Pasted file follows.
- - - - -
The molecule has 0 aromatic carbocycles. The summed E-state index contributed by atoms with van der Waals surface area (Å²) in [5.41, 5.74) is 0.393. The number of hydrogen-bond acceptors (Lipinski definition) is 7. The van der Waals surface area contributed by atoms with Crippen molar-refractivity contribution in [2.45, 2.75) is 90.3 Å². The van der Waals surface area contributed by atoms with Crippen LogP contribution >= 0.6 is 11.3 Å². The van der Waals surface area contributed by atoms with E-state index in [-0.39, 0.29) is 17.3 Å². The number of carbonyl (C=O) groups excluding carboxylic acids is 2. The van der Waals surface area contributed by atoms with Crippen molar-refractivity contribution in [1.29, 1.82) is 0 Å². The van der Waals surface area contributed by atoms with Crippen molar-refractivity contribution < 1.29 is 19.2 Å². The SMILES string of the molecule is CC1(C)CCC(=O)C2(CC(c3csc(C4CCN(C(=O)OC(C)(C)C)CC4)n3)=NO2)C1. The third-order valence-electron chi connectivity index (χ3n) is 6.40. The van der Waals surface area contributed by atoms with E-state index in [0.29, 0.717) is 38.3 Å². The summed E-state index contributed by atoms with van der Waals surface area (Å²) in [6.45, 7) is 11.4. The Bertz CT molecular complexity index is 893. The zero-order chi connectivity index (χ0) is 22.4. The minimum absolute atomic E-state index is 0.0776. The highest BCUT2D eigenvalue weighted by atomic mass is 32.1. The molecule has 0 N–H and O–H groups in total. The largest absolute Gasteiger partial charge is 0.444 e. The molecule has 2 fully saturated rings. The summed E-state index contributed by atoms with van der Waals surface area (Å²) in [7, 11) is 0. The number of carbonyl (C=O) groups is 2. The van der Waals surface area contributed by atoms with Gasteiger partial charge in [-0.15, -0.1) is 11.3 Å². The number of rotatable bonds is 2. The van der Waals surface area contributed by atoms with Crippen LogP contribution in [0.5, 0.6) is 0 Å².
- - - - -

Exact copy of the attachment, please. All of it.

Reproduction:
The molecule has 0 aromatic carbocycles. The summed E-state index contributed by atoms with van der Waals surface area (Å²) in [5.41, 5.74) is 0.393. The number of hydrogen-bond acceptors (Lipinski definition) is 7. The van der Waals surface area contributed by atoms with Crippen molar-refractivity contribution in [2.45, 2.75) is 90.3 Å². The van der Waals surface area contributed by atoms with Crippen LogP contribution >= 0.6 is 11.3 Å². The van der Waals surface area contributed by atoms with E-state index in [-0.39, 0.29) is 17.3 Å². The number of carbonyl (C=O) groups excluding carboxylic acids is 2. The van der Waals surface area contributed by atoms with Crippen molar-refractivity contribution in [1.29, 1.82) is 0 Å². The van der Waals surface area contributed by atoms with Crippen molar-refractivity contribution < 1.29 is 19.2 Å². The SMILES string of the molecule is CC1(C)CCC(=O)C2(CC(c3csc(C4CCN(C(=O)OC(C)(C)C)CC4)n3)=NO2)C1. The third-order valence-electron chi connectivity index (χ3n) is 6.40. The van der Waals surface area contributed by atoms with E-state index in [0.29, 0.717) is 38.3 Å². The summed E-state index contributed by atoms with van der Waals surface area (Å²) in [6.45, 7) is 11.4. The Bertz CT molecular complexity index is 893. The zero-order chi connectivity index (χ0) is 22.4. The minimum absolute atomic E-state index is 0.0776. The highest BCUT2D eigenvalue weighted by atomic mass is 32.1. The molecule has 0 N–H and O–H groups in total. The largest absolute Gasteiger partial charge is 0.444 e. The molecule has 2 fully saturated rings. The summed E-state index contributed by atoms with van der Waals surface area (Å²) in [7, 11) is 0. The number of carbonyl (C=O) groups is 2. The van der Waals surface area contributed by atoms with Gasteiger partial charge in [-0.15, -0.1) is 11.3 Å². The number of rotatable bonds is 2. The van der Waals surface area contributed by atoms with Crippen LogP contribution in [0.5, 0.6) is 0 Å².